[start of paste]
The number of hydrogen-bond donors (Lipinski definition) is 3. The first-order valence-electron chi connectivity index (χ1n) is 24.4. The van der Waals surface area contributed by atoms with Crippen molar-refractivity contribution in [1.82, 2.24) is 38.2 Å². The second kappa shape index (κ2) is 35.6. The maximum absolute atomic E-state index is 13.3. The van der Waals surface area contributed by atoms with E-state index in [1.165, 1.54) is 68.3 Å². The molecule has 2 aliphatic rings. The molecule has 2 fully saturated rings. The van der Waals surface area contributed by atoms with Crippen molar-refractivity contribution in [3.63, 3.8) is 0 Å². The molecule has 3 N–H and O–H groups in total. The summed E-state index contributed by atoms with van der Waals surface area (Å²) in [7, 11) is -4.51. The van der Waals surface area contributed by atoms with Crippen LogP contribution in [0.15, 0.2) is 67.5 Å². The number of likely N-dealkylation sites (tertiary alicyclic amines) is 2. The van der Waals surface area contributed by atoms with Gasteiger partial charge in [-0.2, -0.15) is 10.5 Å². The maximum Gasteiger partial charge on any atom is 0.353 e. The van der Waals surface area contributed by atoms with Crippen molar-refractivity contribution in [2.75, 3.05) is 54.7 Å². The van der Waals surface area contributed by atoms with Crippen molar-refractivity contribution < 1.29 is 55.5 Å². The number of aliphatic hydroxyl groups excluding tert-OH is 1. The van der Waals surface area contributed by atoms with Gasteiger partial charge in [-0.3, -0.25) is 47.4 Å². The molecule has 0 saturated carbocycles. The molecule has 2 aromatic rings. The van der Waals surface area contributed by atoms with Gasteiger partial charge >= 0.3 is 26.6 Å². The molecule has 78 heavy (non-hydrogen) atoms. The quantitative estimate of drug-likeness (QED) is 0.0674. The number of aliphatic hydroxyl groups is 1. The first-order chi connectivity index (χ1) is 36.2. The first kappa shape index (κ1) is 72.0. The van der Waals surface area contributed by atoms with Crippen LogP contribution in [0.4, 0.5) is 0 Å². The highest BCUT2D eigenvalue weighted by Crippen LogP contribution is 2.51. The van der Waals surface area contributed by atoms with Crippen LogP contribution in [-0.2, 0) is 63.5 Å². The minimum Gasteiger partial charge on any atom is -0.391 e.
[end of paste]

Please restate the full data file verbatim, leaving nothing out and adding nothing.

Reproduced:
The number of hydrogen-bond donors (Lipinski definition) is 3. The first-order valence-electron chi connectivity index (χ1n) is 24.4. The van der Waals surface area contributed by atoms with Crippen molar-refractivity contribution in [1.82, 2.24) is 38.2 Å². The second kappa shape index (κ2) is 35.6. The maximum absolute atomic E-state index is 13.3. The van der Waals surface area contributed by atoms with E-state index in [1.165, 1.54) is 68.3 Å². The molecule has 2 aliphatic rings. The molecule has 2 fully saturated rings. The van der Waals surface area contributed by atoms with Crippen molar-refractivity contribution in [3.63, 3.8) is 0 Å². The molecule has 3 N–H and O–H groups in total. The summed E-state index contributed by atoms with van der Waals surface area (Å²) in [7, 11) is -4.51. The van der Waals surface area contributed by atoms with Crippen LogP contribution in [0.15, 0.2) is 67.5 Å². The number of likely N-dealkylation sites (tertiary alicyclic amines) is 2. The van der Waals surface area contributed by atoms with Gasteiger partial charge in [-0.2, -0.15) is 10.5 Å². The maximum Gasteiger partial charge on any atom is 0.353 e. The van der Waals surface area contributed by atoms with Crippen molar-refractivity contribution in [2.75, 3.05) is 54.7 Å². The van der Waals surface area contributed by atoms with Crippen molar-refractivity contribution < 1.29 is 55.5 Å². The number of aliphatic hydroxyl groups excluding tert-OH is 1. The van der Waals surface area contributed by atoms with Gasteiger partial charge in [-0.3, -0.25) is 47.4 Å². The molecule has 0 saturated carbocycles. The molecule has 2 aromatic rings. The van der Waals surface area contributed by atoms with Gasteiger partial charge >= 0.3 is 26.6 Å². The molecule has 78 heavy (non-hydrogen) atoms. The quantitative estimate of drug-likeness (QED) is 0.0674. The number of aliphatic hydroxyl groups is 1. The first-order chi connectivity index (χ1) is 36.2. The first kappa shape index (κ1) is 72.0. The van der Waals surface area contributed by atoms with Crippen LogP contribution in [0.4, 0.5) is 0 Å². The highest BCUT2D eigenvalue weighted by Crippen LogP contribution is 2.51. The van der Waals surface area contributed by atoms with Crippen LogP contribution in [-0.2, 0) is 63.5 Å². The minimum Gasteiger partial charge on any atom is -0.391 e.